Https during development

I’m looking to test integrating some services which require https. Are there any guides to help with using a self signed certificates on localhost for django and nginx?

I’m having trouble finding tutorials that work, even just for django. I’ve got a feeling there’s some implied steps that I haven’t worked out.

Some methods I’ve tried include:

pip install werkzeug
pip install pyOpenSSL
INSTALLED_APPS [
    'django-extensions',
]

python manage.py runserver_plus --cert-file cert.crt

Apparently when the browser shows the security warning you can accept the self signed certificate. However this isn’t working for me on Chromium and Firefox ESR. I don’t get https with the padlock.

I tried the code “thisisunsafe” on the Chromium browser tab which loads the page but still not with https.

Another method I tried with my productions settings in localhost:

sudo openssl req -x509 -nodes -days 365 -newkey rsa:2048 -keyout ssl/mysite.key -out ssl/mysite.crt

Then updating the nginx.conf to listen on 443. I get the same browser warnings.

I’ve gone through some videos on youtube that require DNS port forwarding or that use a different setup with apache that I wasn’t able to fully translate to my setup.

I’m kind of confused with https during development. I’ve seen some comments where people say it’s not possible or that getting https working on the development site is more effort than it’s worth. But then there are other quick tutorials for self signed certificates which just aren’t working for me when I proceed with the insecure warning.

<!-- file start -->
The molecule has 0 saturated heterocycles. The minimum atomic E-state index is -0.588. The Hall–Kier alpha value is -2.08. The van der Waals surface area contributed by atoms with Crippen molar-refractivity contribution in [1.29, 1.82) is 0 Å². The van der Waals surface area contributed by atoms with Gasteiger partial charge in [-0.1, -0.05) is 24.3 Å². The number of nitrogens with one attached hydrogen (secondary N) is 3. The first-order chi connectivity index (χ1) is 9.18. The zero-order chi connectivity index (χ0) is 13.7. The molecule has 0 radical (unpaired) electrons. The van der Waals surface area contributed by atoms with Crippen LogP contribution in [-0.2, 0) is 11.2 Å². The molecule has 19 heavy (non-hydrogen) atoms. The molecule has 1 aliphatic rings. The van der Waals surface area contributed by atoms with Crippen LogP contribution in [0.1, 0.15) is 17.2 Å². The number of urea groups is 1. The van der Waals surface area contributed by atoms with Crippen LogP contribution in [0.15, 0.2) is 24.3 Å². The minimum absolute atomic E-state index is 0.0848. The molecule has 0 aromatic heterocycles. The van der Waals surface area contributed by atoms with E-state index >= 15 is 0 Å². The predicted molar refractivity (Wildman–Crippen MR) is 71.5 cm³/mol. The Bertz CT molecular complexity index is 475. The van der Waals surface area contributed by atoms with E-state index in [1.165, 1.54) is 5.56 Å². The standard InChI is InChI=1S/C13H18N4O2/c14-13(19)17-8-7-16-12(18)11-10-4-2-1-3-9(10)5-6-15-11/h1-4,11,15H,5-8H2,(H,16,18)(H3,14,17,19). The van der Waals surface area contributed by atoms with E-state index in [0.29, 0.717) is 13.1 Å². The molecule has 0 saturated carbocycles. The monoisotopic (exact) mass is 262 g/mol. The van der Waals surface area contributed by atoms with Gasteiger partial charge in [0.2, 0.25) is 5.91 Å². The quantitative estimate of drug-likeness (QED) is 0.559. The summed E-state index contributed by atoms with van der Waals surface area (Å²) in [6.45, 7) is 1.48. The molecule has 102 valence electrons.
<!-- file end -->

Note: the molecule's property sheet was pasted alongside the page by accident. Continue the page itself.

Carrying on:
Lets Encrypt recommends using certbot with either automated or manual setup, both seem to require some validation that the site mysite.com belongs to me, which it doesn’t I’m just using it as my localhost.

Are there any guides people know of to get self signed certificates working on django to test services like Facebook authentication?.Thanks

I’m not quite following what you’re trying to do / test here.

I can say that I have never deployed a Django app where Django is in any way a part of the SSL layer.

Our standard architecture is currently either:

[browser] <---> [nginx] <---> [uwsgi] <---> [Django app]
or (in a small number of cases)
[browser] <---> [haproxy] <---> [nginx] <---> [uwsgi] <---> [Django app]

In the first case, it’s nginx that serves as the SSL termination point; haproxy in the second. (I think at one point I did some experimentation of terminating SSL in uwsgi, but that was years ago and I don’t remember any of the specifics.)

In any case, the SSL layer is transparent / not-visible to Django.

(Side note: Yes, LetsEncrypt requires you have sufficient access to the domain for which you are requesting a certificate before it will issue you one that the browsers are going to recognize. However, as long as you have sufficient access to that host, you can create multiple certificates to be used on different hosts - as long as the private keys are present on both.)

It has been a while since I’ve needed to use a self-signed cert - I know that browsers are getting more strict about that, and it’s a particular problem on Android apps.

I’m trying to add a valid OAuth redirect URL to facebook, twitter and google developer sites.

For exampe:
https:mysite.com:8000/social-auth/complete/facebook/

I know there are some developer sites which don’t require https for the redirect URL. I was able to do test stripe payments with http://localhost:8000/success/ as the redirect URL. But what do I do for sites that do require a https redirect.

I was able to use Werkzeug (via runserver_plus) and an https connection using a Werkzeug-created cert and key files.
The command I used was:
./manage.py runserver_plus --key-file selftest-key --cert-file selftest-cert localhost:8443

This is without creating keys myself - allowing Werkzeug to create its own keys.

I can then connect to localhost using https, with the appropriate warning message.